Recently, I watched an interview where Ray Kurzweil talked with Aubrey de Grey. For me, the most interesting part was where de Grey discussed the telomere theory of aging. In his view, the theory has been "pretty much rejected." On the other hand, Michael Fossel, another prominent scientists who focuses on the science of aging, believes, "The telomere theory of aging has become the dominant one." What's going on here?

I already knew that Aubrey de Grey was not a friend of the telomere theory of aging. In his latest book, Advancing Conversations: Aubrey De Grey—Advocate For An Indefinite Human Lifespan, the theory is not even mentioned and the word “telomere” appears only once and in a negative context, where “the removal of telomere-lengthening machinery” is cited as one of the remedies to remove age-related damage. It appears that de Grey believes telomere lengthening is a major problem, whereas Fossel thinks it is the solution. (Of course, both scientists agree that active telomerase (the enzyme that stabilizes telomere length) is linked to cancer.)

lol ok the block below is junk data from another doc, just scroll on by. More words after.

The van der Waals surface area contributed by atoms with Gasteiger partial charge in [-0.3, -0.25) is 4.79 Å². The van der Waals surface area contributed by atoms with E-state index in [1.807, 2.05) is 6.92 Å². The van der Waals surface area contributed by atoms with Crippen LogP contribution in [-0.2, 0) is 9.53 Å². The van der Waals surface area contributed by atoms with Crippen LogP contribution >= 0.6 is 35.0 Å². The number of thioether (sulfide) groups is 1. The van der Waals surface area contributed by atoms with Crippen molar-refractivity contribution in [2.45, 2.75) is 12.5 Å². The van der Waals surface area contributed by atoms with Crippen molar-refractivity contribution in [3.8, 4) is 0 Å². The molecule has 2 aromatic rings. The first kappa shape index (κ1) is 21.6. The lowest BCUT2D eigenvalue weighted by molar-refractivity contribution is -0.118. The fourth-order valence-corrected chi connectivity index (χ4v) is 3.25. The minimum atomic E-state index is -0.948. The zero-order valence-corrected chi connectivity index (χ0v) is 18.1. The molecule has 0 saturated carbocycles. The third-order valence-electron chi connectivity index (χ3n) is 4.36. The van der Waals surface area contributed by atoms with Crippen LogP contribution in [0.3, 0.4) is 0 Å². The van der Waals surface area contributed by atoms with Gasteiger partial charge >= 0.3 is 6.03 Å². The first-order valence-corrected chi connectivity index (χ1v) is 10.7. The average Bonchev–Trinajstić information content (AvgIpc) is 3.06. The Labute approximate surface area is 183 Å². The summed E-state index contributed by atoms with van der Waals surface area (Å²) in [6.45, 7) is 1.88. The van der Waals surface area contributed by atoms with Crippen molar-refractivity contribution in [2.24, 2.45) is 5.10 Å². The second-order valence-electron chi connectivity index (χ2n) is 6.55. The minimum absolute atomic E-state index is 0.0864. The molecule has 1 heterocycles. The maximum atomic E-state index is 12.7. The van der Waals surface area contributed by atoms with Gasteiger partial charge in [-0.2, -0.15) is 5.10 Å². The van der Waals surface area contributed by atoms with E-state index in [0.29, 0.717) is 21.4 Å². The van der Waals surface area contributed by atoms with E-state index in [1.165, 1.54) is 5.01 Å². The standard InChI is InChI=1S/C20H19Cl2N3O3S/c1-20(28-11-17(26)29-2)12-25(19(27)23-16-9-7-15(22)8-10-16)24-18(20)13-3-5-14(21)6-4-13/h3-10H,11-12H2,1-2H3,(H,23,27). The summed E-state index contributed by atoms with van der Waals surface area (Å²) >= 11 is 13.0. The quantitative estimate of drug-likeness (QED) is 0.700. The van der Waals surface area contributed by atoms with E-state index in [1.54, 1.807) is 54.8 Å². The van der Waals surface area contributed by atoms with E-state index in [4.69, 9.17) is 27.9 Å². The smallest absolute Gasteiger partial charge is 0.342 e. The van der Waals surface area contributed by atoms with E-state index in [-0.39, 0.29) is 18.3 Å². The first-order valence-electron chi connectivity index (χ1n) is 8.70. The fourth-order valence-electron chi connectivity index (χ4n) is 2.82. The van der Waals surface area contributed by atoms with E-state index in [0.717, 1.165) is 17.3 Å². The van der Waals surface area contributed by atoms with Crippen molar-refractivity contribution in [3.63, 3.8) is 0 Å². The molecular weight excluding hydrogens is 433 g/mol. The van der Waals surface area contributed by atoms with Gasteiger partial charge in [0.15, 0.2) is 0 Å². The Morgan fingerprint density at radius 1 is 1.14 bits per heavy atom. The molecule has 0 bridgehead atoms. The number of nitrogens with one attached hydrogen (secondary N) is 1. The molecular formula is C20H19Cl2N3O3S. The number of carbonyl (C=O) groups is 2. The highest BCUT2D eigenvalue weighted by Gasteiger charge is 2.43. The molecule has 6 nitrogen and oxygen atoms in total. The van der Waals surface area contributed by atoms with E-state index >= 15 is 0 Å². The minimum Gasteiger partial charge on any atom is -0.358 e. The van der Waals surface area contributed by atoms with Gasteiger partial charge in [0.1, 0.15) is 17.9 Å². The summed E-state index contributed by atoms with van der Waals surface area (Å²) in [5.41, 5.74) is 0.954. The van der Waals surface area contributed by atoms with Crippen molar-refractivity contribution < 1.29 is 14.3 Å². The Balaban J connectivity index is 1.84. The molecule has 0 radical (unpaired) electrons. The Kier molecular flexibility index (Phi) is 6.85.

Aubrey de Grey

Aubrey de Grey

I am certainly not in the position to decide which of these experts is right. It is, of course, quite common for scientists to have different views in relatively new fields of science. However, I find it interesting that those two leading figures of the gerontology scene don’t even agree on where the rest of the community stands.

In the video with Kurzweil (highly recommended for every transhumanist), de Grey has to say this about telomere shortening (at about 10:20):